Combining factors in predicting behavioural clusters: a connectionist approach


  • G. Nudelman
  • S. Shiloh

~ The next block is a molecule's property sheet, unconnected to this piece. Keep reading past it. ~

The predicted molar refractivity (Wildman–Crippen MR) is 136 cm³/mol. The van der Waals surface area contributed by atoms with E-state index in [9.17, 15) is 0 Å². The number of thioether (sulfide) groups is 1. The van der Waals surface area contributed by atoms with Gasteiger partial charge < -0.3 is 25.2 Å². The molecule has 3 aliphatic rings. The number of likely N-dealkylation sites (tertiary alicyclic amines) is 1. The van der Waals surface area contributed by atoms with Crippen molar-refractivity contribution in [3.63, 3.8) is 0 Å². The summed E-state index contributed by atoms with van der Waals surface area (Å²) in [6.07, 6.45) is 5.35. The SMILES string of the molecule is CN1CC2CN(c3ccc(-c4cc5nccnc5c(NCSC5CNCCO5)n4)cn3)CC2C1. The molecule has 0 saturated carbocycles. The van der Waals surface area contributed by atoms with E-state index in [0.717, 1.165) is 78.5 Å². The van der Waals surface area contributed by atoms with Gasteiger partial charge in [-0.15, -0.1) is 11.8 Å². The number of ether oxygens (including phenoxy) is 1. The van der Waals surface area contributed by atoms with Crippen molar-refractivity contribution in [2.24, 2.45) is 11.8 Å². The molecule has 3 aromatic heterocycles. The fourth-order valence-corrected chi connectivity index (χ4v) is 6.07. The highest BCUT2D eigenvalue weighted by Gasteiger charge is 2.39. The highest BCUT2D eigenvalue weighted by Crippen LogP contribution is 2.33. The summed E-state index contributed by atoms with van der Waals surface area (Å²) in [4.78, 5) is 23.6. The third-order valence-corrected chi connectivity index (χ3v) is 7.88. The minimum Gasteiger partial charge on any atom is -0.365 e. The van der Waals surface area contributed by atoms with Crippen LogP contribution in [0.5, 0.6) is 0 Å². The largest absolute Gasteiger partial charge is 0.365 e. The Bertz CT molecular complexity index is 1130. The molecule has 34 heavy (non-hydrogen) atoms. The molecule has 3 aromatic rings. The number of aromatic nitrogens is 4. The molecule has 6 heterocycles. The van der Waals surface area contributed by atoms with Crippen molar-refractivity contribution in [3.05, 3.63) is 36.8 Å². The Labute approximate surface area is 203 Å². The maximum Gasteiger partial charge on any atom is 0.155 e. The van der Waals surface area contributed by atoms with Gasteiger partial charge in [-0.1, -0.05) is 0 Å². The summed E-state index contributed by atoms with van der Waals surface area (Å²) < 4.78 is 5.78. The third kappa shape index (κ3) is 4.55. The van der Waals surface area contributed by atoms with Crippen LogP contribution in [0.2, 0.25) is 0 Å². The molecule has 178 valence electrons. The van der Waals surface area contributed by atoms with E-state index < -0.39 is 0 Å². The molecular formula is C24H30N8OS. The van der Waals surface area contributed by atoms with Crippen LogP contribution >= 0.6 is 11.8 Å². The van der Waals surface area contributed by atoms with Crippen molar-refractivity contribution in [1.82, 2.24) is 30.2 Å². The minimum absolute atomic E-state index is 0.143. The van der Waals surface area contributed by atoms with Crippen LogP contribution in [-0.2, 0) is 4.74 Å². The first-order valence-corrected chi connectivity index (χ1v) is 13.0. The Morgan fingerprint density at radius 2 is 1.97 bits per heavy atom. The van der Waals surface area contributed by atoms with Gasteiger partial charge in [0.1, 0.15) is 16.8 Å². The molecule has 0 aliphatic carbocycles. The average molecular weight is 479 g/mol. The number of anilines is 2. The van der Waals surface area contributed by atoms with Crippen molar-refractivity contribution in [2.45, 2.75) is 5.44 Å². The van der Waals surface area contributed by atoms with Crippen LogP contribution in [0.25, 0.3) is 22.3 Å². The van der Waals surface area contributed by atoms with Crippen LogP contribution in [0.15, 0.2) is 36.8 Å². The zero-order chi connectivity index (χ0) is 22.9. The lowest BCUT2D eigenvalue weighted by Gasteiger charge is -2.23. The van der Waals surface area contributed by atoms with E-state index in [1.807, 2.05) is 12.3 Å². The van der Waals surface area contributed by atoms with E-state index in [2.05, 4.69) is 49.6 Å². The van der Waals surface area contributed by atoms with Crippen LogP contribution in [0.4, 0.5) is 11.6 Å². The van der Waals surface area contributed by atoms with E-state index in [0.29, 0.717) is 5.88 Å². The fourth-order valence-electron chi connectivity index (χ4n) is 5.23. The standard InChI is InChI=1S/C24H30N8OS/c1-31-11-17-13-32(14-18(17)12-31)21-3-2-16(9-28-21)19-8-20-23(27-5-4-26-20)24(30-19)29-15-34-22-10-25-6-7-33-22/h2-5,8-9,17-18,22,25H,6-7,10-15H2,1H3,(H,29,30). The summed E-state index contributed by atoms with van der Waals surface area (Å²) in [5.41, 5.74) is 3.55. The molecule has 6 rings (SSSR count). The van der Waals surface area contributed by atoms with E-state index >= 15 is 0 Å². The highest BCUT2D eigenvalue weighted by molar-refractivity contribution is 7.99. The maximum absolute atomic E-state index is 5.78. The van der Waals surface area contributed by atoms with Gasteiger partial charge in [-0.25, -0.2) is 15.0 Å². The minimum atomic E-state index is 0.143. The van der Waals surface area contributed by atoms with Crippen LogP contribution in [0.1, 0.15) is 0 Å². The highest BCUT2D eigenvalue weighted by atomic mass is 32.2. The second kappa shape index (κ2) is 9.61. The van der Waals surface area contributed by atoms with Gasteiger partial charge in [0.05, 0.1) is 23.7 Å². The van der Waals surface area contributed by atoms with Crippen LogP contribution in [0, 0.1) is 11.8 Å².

Background: Health behaviours differ in their characteristics, suggesting that the predictive value of predictors might differ as a function of the targeted behaviour. Health behaviours can also be clustered in categories according to their similarity. Therefore, consistent with a connectionist approach, our goal was to identify patterns of cognitive constructs that predict expectations to engage in clusters of health behaviours. Method: A sample of lay people (N=1709) judged health behaviours representing clusters from the Health Behaviour Taxonomy on 14 constructs drawn from the literature, and rated their expectations to perform these behaviours. Analysis was conducted using Stepwise Multiple Regression. Findings: Expectations to engage in all behavioural clusters were positively associated to varying degrees with ‘frequency of performance’, ‘perceived behavioural control’, and ‘anticipated regret’, and negatively associated with ‘effort’. Moreover, expectations to engage in each behavioural cluster were primarily predicted by a unique combination of constructs: Nutrition behaviours (e.g., fruits and vegetables consumption) by ‘effort’ and ‘positive affect’; Health Maintenance behaviours (e.g., teeth brushing) by ‘impact on health’ and ‘effort’; and Risk Avoidance behaviours (e.g., seat belt use) by ‘perceived behavioural control’ and ‘anticipated regret’. Discussion: The findings demonstrate the utility of a connectionist approach to the field of health behaviours and support the structure representing their cognitive schema. This approach can help in developing an optimal solution for predicting different behavioural expectations. The identification of unique combinations of predictors for different behavioural clusters suggests that distinct factors need to be emphasized in interventions, according to the targeted behaviours.





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